Garda denies being ‘blinkered’ over cause of disabled girl’s death

Bernadette Scully is accused of unlawfully killing Emily Barut (11) in September 2012

Bernadette Scully (58), of Emvale, Bachelors Walk, Tullamore,  is charged with the manslaughter of her daughter  Emily Barut (11). Photograph: Collins Courts.

Bernadette Scully (58), of Emvale, Bachelors Walk, Tullamore, is charged with the manslaughter of her daughter Emily Barut (11). Photograph: Collins Courts.

 

An inspector has told the trial of a doctor accused of the manslaughter of her daughter by giving too much sedative that investigating gardaí had not been “blinkered” about that being the only possible cause of death.

Inspector Ger Glavin was being cross examined by the defence on Tuesday in the trial of Bernadette Scully (58).

The Offaly GP is charged with unlawfully killing Emily Barut (11), who was profoundly disabled, at their home at Emvale, Bachelor’s Walk, Tullamore on September 15th, 2012. It is alleged that she killed her by an act of gross negligence involving the administration of an excessive quantity of chloral hydrate.

Ms Scully has pleaded not guilty at the Central Criminal Court.

The trial has heard that Emily had severe epilepsy, as well as microcephaly and cerebral palsy. She had the mental age of a six-month old, and could not move or speak.

Insp Glavin gave evidence on Monday of the four interviews conducted with Ms Scully following her arrest in April 2014.

She had explained that Emily had been in a lot of pain for the last two weeks of her life, after having a procedure to replace the tube into her stomach through which she received fluids and medication.

She said she had given her chloral hydrate when she became upset at 2am and 6am, and had given it again when she had an “unprecedented” seizure around 11am. Ms Scully accepted that she had given her too much.

Contributors

Kenneth Fogarty SC, defending, cross examined Insp Glavin, pointing to other possible contributors to her death mentioned in the postmortem report. These included two of her illnesses and inflammation of the lungs.

“Were the investigators’ minds closed off to other possibilities?” he asked.

Insp Glavin said consideration had been given to other possible causes of death, but that “there were excessive amounts of chloral hydrate administered”.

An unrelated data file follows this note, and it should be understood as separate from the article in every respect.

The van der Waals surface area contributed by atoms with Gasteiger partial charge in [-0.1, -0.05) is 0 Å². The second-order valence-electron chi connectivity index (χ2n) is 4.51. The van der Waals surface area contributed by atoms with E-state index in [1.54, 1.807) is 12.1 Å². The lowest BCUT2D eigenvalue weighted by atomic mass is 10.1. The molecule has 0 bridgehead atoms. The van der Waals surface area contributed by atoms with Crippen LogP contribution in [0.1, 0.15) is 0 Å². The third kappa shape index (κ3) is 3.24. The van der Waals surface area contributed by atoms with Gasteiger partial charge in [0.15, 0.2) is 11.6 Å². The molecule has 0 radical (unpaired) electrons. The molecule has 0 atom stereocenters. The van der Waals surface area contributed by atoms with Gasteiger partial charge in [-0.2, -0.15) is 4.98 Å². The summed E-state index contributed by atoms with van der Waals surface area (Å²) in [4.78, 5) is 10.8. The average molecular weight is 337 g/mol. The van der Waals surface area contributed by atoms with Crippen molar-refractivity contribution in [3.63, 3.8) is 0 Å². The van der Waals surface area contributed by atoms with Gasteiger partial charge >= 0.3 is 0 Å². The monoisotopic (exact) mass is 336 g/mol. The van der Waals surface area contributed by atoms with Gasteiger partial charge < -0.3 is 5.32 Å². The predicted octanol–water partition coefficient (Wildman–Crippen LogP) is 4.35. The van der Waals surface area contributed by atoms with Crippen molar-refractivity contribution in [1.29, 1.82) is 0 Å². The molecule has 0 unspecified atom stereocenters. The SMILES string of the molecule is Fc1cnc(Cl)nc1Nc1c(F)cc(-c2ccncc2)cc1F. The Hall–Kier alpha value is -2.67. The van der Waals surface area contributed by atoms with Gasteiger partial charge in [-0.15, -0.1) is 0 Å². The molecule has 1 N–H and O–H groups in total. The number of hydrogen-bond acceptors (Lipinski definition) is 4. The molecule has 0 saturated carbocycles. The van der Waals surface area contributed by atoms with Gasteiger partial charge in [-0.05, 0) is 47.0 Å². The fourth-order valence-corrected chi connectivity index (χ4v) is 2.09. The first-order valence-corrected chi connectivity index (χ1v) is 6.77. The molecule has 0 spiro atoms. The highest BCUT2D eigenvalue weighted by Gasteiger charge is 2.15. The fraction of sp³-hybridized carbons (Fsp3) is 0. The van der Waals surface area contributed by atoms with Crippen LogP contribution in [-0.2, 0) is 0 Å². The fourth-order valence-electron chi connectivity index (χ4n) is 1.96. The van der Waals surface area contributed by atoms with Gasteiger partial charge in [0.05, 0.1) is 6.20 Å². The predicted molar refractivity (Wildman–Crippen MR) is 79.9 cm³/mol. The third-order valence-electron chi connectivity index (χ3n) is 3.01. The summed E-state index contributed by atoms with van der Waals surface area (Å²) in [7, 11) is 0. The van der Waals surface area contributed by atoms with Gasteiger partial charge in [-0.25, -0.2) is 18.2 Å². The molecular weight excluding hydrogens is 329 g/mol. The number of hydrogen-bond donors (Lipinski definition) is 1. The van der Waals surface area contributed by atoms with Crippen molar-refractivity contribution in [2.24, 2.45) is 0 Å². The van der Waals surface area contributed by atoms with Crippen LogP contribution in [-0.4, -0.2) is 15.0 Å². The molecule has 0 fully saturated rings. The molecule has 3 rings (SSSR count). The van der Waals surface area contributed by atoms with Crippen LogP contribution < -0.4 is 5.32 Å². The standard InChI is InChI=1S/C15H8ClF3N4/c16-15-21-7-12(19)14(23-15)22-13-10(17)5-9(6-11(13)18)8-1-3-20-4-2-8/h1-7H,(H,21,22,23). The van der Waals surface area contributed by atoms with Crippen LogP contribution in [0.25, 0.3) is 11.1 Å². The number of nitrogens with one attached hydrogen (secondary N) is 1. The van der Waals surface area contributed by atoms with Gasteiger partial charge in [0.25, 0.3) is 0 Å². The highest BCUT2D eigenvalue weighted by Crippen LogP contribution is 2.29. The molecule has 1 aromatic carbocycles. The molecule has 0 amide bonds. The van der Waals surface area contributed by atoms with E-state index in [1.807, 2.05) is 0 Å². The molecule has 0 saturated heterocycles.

He said the full postmortem report had been put to the accused in interview, and that she had “ample opportunity to highlight any other issues as to cause of death”.

“The gardaí did not enter the interview room blinkered as to chloral hydrate being everything,” he said. “As an investigator and interviewer, I could not ignore the figures Dr Scully produced during interview and also the figures produced in the toxicology report.”

The trial has heard that 220 micrograms of the drug’s metabolite, trichloroethanol, was found in Emily’s bloodstream after her death.

Mr Fogarty asked if it had ever been part of the investigation to find out “what type of quantity of chloral hydrate would give rise to what type of quantity of trichloroethanol”.

“It was, yes,” Insp Glavin replied, adding that working it out was “left to the experts”.

“With all the experts involved, there’s no formula before the jury that equates a level of chloral hydrate with a level of trichloroethanol,” suggested Mr Fogarty.

“I think you tried to illicit that from a number of expert witnesses,” replied the inspector.

Damaged brain

The jury also heard from a consultant neuropathologist, who examined samples of Emily’s brain after her death.

Dr Francesca Brett told the defence that she had found evidence of old damage to the brain from a history of seizures, along with more accute damage from what she thought was a more recent event.

She explained the “red, dead neurons” she found were something that would be seen in people, who had survived six to eight hours after an incident.

The prosecution has now closed its case.

The trial continues before Mr Justice Patrick McCarthy and a jury of seven women and five men.